I bought some 55 gal drums that we are going to use for water storage.  I went through the exercise of doing a “shock chlorination” in order to sanitize the tanks and kill any bacteria that may have started growing in there.  I can imagine the only thing worse that not having any water during an emergency would be to find that the water you think you safely had  stashed away is now swimming with nasty bugs.

Here are the steps I used, which I think can easily be adjusted to any tank size you may have.

Step 1 – Mechanically Clean the Tank

Mechanically wash/rinse the tank.  I bought the tanks used, however, I was assured it never stored anything that was not safe when consumed.  So, for me this step was a quick rinse out of the barrel.  On a larger tank, this would involve using soap and brush to give a good cleaning.  If there was an easy way to get a brush down into the tanks I have, I would have done this too.

Rinsing the tank
Rinsing the tank

Step 2 – Determine the Amount of Bleach to Add

Determine the amount of bleach needed for 200 mg/l of chlorine.

I used a household bleach that was 6% chlorine.  6% = 0.06 = 60,000 ppm (same as mg/l).

bleach

Bleach containing 6% chlorine

Here is the equation to determine the amount of chlorine to add:

 

Plugging in the volume and concentrations the equation gives me the amount of bleach to add:

Notice, that I assume that the chlorine concentration of the water I’m adding is zero.  In reality there is a little bit in the City water that I’m using, but the concentration is so small it won’t make a big difference in the calculation.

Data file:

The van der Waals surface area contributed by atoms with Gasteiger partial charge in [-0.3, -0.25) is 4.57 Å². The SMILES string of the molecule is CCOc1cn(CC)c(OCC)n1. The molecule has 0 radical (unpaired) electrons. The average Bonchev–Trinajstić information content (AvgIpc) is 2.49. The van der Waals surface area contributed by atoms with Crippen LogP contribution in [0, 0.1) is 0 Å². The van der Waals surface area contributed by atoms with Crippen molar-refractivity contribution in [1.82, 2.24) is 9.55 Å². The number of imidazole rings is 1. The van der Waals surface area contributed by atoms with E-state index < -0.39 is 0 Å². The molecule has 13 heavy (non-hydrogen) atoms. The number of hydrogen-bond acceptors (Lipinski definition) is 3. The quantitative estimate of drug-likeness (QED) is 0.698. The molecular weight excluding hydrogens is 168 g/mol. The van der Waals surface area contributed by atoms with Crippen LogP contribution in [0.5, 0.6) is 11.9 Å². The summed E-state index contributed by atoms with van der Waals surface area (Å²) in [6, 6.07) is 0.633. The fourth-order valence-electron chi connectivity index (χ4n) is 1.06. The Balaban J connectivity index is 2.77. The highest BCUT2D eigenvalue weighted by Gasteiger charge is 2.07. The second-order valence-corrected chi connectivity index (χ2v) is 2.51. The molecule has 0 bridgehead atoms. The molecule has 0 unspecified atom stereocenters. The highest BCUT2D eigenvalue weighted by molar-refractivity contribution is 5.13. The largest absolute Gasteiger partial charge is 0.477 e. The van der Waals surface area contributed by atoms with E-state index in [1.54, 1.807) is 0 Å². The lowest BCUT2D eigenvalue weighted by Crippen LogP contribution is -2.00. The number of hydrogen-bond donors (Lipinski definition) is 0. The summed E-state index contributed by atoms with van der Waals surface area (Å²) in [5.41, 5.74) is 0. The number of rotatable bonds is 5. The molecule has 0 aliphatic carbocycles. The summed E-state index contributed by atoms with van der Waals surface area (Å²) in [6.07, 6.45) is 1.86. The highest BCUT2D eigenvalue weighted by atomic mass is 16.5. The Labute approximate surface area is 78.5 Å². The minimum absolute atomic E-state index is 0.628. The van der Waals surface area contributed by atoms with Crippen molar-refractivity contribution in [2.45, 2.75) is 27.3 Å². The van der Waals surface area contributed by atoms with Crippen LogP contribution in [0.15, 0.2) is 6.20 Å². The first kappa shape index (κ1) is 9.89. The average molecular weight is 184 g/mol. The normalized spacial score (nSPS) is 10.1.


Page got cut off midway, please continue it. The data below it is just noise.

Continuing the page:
Step 3 – “Bake” the Tank With Chlorine

So I’ve determined in the previous step that I need to add about 3 cups of the bleach. So, I filled the tank with water and added 3 cups of bleach to the 55 gal drum.  Remember, this isn’t for drinking, this is to kill the bacteria in the tank.

Measuring the bleach to add

I then let the tank sit or “bake” for 24 hours with this high concentration of chlorine.  This is important, because some bacteria require a certain amount of contact time for the chlorine to effectively break it down and kill it.

Step 4 – flush the tank out, and refill with fresh water

The title is self explanatory.  Empty the highly chlorinated water, and refill with clean water.

Now the tank should be effectively sanitized and ready for water storage.

 

 

 

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Ben

(2) Readers Comments

  1. Thanks for sharing this information. I am planning on purchasing some water drums and this is very helpful.

    • Glad this helped Pat!

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